By the age of 14 Rebecca Campsall was placed 4th in the English schools championships. In 2013 she qualified for the British championships and continues to compete at the highest level. She took some time to talk to us about how big a role sleep plays in her strenuous training regime.
What do you love most about athletics?
I want to push myself to be the absolute best that I can be. Athletics gives me the opportunity to do that in something that I love. It’s great to be in an environment with everyone striving to reach their potential and supporting each other along the way in both a training and competitive environment.
What have been your greatest athletic achievements?
I loved returning to the sport and becoming Yorkshire champion again in 2015 as I did 10 years ago as an under 15! I was also delighted to represent Yorkshire at the National Inter Counties in my first 2 seasons back in the sport. Also in my last competition of 2015 I placed 7th in the England championships.
What motivates you?
Having so much time out of the sport and watching others develop has really inspired me to come back and give it 100% to really be the best I can be. I want other people to realise it’s not too late to get back into something that you really enjoy. I had almost 10 years off but I love that I can demonstrate to people that with hard work you can still achieve your goals.
What does your typical training schedule look like?
Aside from on rest weeks which occur at 4 and 6 week intervals; I train 6 days a week. The sessions comprise of one circuits session, three track sessions and three weights sessions. I realise that is seven sessions – we do two sessions on Sundays!!
What are your essentials when training?
People should never underestimate the fundamentals. A good pair of trainers, water (hydration is vital!), and a good nights sleep!
What injuries have you incurred over your athletic career?
I am prone to getting shin splints during winter when the volume increases. I used to get them as a kid and I still do now. With regular physio sessions and keeping on top of rehab stretches and exercises I can now keep them at bay but it does get quite frustrating.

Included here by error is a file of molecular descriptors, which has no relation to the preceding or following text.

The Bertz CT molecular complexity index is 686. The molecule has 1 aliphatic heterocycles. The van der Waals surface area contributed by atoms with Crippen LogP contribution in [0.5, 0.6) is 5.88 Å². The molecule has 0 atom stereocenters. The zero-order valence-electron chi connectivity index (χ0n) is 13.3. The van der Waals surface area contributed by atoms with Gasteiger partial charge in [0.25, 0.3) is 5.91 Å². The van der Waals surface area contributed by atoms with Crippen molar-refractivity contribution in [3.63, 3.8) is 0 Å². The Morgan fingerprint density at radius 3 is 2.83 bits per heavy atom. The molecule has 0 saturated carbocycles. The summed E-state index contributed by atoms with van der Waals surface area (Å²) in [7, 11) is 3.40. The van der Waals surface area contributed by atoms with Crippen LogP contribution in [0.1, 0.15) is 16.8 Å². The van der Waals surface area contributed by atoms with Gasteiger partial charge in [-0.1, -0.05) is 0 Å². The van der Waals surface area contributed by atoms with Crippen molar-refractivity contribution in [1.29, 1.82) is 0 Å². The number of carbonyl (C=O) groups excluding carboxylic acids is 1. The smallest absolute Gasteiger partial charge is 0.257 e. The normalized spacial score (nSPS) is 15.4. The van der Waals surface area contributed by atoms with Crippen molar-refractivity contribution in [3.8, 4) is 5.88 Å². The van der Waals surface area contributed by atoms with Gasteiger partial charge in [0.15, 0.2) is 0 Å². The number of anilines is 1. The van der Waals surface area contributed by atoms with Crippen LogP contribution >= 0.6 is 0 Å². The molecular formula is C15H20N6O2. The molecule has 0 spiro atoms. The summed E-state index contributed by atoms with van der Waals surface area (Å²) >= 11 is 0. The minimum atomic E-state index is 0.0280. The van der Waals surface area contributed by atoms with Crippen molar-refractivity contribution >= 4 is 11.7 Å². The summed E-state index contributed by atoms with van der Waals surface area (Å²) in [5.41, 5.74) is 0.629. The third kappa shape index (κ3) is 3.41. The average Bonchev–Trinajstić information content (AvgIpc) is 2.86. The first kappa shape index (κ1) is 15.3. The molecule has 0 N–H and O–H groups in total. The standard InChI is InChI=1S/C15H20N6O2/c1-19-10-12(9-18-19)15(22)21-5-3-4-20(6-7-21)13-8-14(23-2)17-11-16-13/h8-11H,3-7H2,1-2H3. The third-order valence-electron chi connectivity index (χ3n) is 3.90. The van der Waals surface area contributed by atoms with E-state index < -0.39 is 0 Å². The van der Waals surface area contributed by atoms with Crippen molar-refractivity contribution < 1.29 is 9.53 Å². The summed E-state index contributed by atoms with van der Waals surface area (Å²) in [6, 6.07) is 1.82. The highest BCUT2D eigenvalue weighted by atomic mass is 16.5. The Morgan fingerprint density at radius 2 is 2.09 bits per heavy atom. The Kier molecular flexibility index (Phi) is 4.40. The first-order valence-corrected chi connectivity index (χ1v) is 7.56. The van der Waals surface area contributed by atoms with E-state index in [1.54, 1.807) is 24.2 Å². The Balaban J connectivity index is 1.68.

How do you combat fatigue or any injurys that are obtained during training for an event?
Time management is essential to ensure you get adequate sleep. A good physio is worth his or her weight in gold. I see Janine Midgely at West Yorkshire Physiotherapy centre and she never fails to get me back on track. I’m also lucky enough to have a parent who is a sports therapist (Shaun Owen, York) who can always see me at late notice and that’s incredibly valuable especially around competition time.
How important is sleep to an athlete’s a) preparation b) performance and c) recovery?
Sleep is imperative to preparation as it can affect you both mentally and physically. You can’t turn up to training on a sunday morning knowing you have 2000m of hill sprints and a 90 minute gym session without having had enough sleep the night before. This of course impacts on performance massively, it’s so important in sprinting that you are feeling at your best at all times. Fatigue can impact on your ability to generate power, your reaction time, and your psychological state. Recovery, well I can get in from training at 3pm on a Sunday and be asleep by 4pm, so my body certainly thinks that sleep is absolutely vital for recovery!!
What tips would you offer any fellow athlete on gaining quality and healthy sleep?
Of course a quality mattress such as an eve mattress should be at the top of this list. Not only is it great for comfort which is important for getting to sleep quicker, but because it is so well made it means that you never wake up with aching joints like I’m sure many people have experienced after sleeping on other mattresses. I would also suggest that people don’t over or under sleep because this can have negative effects. Everyone requires different levels of sleep so work out what you work best on and try to stick to that.
And finally, what advice would you give anyone thinking of getting involved in athletics competitively?
Find a good coach and training group, do what your coach tells you and support the people in your training group. Those are the key essentials to making sure you enjoy the sport and reach your full potential. It’s much easier to put 100% into your training when you love what you do!
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